The menu at Bitter Ends is limited to a handful of sandwiches (all on house-baked bread), a few soups, a smattering of sides and a selection of pastries. If you’re one of those people who desire scope of choice, this might not be the place for you; or, take it as an opportunity to learn that curated almost always is better than limitless.
Even in the bleakest depth of winter, vegetables take center stage. “I never order vegetable sandwiches because I worry they won’t be substantial. But this is full of flavor,” a friend said while digging into a vivid vegetable hoagie with a double-earthy base of Cannellini bean puree and beets, brightened by pea and sunflower shoots, radishes, carrots, turnips and onions. It was early spring sneaking into our consciousness disguised in sandwich form, even if I did wish the baguette was less compact football and more airy zeppelin.
The shoots, the first of the season from Who Cooks For You? Farm, one of several partners that the restaurant creates a community with, also appeared on a breakfast sandwich, with a sausage patty, salty and griddled on the edges, made with pork from Fallen Aspen Farm, an egg with a yolk like sunshine from her neighbor Howard Mickley, Milky Way Meadow’s cheddar and a handful of baby bitter greens. It was yet another sandwich that made me feel the pinging for transition to the new season.
I also love the chicken salad sandwich, which appears to be a staple on the menu. Juicy pulled chicken paired with shoots and herbs such as baby chervil and parsley are piled inside slices of griddled whole-wheat bread. It’s simple and satisfying. Pair that with one of my favorite side dishes, smashed griddled potatoes, buttery and crunchy from both the griddle and the toasted breadcrumbs they’re mixed with, uplifted by vinegar and onions, and you’re in for a solid lunch.
While the onions were appropriately portioned on the potatoes, Hegarty does have a stronger affinity for the allium family than anyone without a salacious inclination toward seduction by shallot would appreciate. Tomato and bean soup, for example, tasted more of shallots than tomatoes, and it also was overwhelmed with dried dill and “spicy” Espelette pepper (which wasn’t at all spicy). I wanted more of the plump and creamy Purgatorio beans Hegarty and Oddo grew at their farm — they sure do know how to work a bean here.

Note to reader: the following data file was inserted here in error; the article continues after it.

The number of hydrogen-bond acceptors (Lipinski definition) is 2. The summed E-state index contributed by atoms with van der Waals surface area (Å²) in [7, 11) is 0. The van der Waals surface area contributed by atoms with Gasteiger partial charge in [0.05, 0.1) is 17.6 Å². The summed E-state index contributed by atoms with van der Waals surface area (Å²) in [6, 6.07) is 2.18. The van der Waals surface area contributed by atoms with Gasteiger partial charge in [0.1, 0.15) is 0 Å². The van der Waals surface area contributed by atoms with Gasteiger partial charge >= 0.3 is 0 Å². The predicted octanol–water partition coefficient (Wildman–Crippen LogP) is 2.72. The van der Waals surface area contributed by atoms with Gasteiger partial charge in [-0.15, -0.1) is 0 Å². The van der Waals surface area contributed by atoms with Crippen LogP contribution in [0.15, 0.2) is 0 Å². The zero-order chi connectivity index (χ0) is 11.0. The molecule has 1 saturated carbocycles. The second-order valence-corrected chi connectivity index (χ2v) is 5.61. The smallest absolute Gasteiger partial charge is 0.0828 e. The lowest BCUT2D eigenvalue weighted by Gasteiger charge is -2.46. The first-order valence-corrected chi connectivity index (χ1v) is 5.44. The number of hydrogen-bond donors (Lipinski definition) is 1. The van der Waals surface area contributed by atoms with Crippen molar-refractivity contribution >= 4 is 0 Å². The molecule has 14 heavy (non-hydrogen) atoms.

Hegarty is a multifaceted baker who handles both bread and pastries with aplomb. Pea shoot icing on a delightful, not too sweet, donut was a whimsical choice. Rye chocolate chip scone, perfectly dense and crumbly, is a sleeper hit, and Hegarty hits another textural sweet spot with chewy, buttery cookies. Do make it a point to add a dessert to your meal or get one to go.
My hope for Hegarty is that she allows herself time to grow as a chef. I’d also like to see her menu be slightly less stagnant; I suspect that as more produce pops on her farm and in other local fields that will happen. My hope for Pittsburghers is that they support establishments like Bitter Ends that focus on quality over quantity, and, even if the amount of both seats and sandwiches might feel limiting, we push past that. There’s plenty of room and plenty of need for fine dining establishments in Pittsburgh, but there’s even more of a need for luncheonettes like this that build community, support local foodways and focus on finding the best.
Neil Young, you blew it when you missed the peaches, which now are off the menu. Come back to Pittsburgh, brother, because this joint is going to keep on rockin’.
4613 Liberty Ave., Bloomfield; 412/450-0229, tillthebitterends.com